Surprisingly, there is much in way of good will and understanding between both captor and captured. There is not the tension and animosity one would expect in a war setting. Rather, there is a sense of good will and friendship, what Hawkins would later mournfully relate to as being "pals." The opening card game and the constant reference from Hawkins to his Irish counterparts as "chums" establishes a setting in which there is much in way of collegiality. Bonaparte describes the English soldiers as "such decent chaps" and this extends to how both captured and captors treat one another. There was no need to be vigilant about them escaping because the Irish soldiers knew that they would not get very far. In addition to this, the emotional climate was so inviting that there really was no rationale to leave.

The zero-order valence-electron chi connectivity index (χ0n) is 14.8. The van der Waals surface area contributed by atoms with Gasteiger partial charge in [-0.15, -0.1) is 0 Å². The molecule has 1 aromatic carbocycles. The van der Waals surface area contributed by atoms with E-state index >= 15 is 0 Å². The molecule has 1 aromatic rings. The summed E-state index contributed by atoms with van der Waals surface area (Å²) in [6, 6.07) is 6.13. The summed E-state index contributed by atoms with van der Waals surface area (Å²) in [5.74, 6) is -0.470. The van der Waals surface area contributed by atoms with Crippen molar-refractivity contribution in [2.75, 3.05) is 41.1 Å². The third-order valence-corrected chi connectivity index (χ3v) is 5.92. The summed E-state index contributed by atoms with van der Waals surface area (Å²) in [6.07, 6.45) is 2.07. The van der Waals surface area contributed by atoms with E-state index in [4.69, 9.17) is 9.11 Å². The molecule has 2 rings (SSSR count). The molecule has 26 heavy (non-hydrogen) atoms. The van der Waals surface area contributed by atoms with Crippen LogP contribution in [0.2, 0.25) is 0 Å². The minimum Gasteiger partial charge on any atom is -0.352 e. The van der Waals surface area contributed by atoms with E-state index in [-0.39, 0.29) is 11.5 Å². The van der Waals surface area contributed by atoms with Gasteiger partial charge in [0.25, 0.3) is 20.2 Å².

The description that O'Connor gives is that the partisanship in war had been overcome, at least in an instant, with the way in which the Irish and British soldiers are behaving towards one another. Hawkins and Noble argue about religion and capitalism over cards. Belcher, described as quite skilled in playing cards, is well- liked by the old woman, as he helps her with the domestic duties, making "her his best friend for life." With the constant use of "chum" towards the end of the first section, it becomes clear that O'Connor wishes to construct a setting in which the savageries of war appear to be overcome with "ethical and moral intelligence" reigning supreme. It is O'Connor's genius to begin with this premise, something that he will come to undermine by the story's end.